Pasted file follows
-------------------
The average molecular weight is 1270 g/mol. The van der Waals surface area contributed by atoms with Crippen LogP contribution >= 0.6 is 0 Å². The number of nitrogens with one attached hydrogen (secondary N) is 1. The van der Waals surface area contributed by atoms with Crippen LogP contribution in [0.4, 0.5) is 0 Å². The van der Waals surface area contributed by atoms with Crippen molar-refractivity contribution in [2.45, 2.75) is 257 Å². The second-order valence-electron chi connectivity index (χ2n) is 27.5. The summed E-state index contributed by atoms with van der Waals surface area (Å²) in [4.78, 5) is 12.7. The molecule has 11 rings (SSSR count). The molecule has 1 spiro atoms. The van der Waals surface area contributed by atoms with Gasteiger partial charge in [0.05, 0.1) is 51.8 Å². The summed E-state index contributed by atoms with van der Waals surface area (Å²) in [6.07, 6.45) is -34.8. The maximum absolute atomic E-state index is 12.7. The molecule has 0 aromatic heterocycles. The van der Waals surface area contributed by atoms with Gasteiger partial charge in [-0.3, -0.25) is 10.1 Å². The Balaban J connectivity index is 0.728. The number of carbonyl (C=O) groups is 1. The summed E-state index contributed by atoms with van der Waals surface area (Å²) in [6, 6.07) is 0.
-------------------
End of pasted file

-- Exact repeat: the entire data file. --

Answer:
The average molecular weight is 1270 g/mol. The van der Waals surface area contributed by atoms with Crippen LogP contribution >= 0.6 is 0 Å². The number of nitrogens with one attached hydrogen (secondary N) is 1. The van der Waals surface area contributed by atoms with Crippen LogP contribution in [0.4, 0.5) is 0 Å². The van der Waals surface area contributed by atoms with Crippen molar-refractivity contribution in [2.45, 2.75) is 257 Å². The second-order valence-electron chi connectivity index (χ2n) is 27.5. The summed E-state index contributed by atoms with van der Waals surface area (Å²) in [4.78, 5) is 12.7. The molecule has 11 rings (SSSR count). The molecule has 1 spiro atoms. The van der Waals surface area contributed by atoms with Gasteiger partial charge in [0.05, 0.1) is 51.8 Å². The summed E-state index contributed by atoms with van der Waals surface area (Å²) in [6.07, 6.45) is -34.8. The maximum absolute atomic E-state index is 12.7. The molecule has 0 aromatic heterocycles. The van der Waals surface area contributed by atoms with Gasteiger partial charge in [-0.3, -0.25) is 10.1 Å². The Balaban J connectivity index is 0.728. The number of carbonyl (C=O) groups is 1. The summed E-state index contributed by atoms with van der Waals surface area (Å²) in [6, 6.07) is 0.